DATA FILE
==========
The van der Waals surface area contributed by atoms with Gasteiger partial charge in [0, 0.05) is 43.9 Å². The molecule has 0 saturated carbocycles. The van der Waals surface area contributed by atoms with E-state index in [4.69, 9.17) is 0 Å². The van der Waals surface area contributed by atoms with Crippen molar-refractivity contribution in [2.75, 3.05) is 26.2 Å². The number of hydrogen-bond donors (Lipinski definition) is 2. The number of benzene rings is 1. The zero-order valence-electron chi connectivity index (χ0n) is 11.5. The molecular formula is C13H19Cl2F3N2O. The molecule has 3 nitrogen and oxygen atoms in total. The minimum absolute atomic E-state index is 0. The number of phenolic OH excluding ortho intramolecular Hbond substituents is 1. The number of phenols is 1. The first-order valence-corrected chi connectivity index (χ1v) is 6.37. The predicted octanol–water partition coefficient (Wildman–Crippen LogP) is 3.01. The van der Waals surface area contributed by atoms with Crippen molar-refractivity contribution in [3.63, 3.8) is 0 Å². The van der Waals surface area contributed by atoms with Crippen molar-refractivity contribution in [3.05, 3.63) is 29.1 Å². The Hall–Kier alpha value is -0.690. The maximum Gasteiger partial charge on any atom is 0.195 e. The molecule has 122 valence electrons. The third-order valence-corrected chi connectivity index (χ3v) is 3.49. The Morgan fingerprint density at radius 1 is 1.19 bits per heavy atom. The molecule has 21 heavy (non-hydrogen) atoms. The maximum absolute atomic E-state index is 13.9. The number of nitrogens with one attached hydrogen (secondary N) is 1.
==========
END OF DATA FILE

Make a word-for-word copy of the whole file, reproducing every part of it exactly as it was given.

The van der Waals surface area contributed by atoms with Gasteiger partial charge in [0, 0.05) is 43.9 Å². The molecule has 0 saturated carbocycles. The van der Waals surface area contributed by atoms with E-state index in [4.69, 9.17) is 0 Å². The van der Waals surface area contributed by atoms with Crippen molar-refractivity contribution in [2.75, 3.05) is 26.2 Å². The number of hydrogen-bond donors (Lipinski definition) is 2. The number of benzene rings is 1. The zero-order valence-electron chi connectivity index (χ0n) is 11.5. The molecular formula is C13H19Cl2F3N2O. The molecule has 3 nitrogen and oxygen atoms in total. The minimum absolute atomic E-state index is 0. The number of phenolic OH excluding ortho intramolecular Hbond substituents is 1. The number of phenols is 1. The first-order valence-corrected chi connectivity index (χ1v) is 6.37. The predicted octanol–water partition coefficient (Wildman–Crippen LogP) is 3.01. The van der Waals surface area contributed by atoms with Crippen molar-refractivity contribution in [3.63, 3.8) is 0 Å². The van der Waals surface area contributed by atoms with Crippen molar-refractivity contribution in [3.05, 3.63) is 29.1 Å². The Hall–Kier alpha value is -0.690. The maximum Gasteiger partial charge on any atom is 0.195 e. The molecule has 122 valence electrons. The third-order valence-corrected chi connectivity index (χ3v) is 3.49. The Morgan fingerprint density at radius 1 is 1.19 bits per heavy atom. The molecule has 21 heavy (non-hydrogen) atoms. The maximum absolute atomic E-state index is 13.9. The number of nitrogens with one attached hydrogen (secondary N) is 1.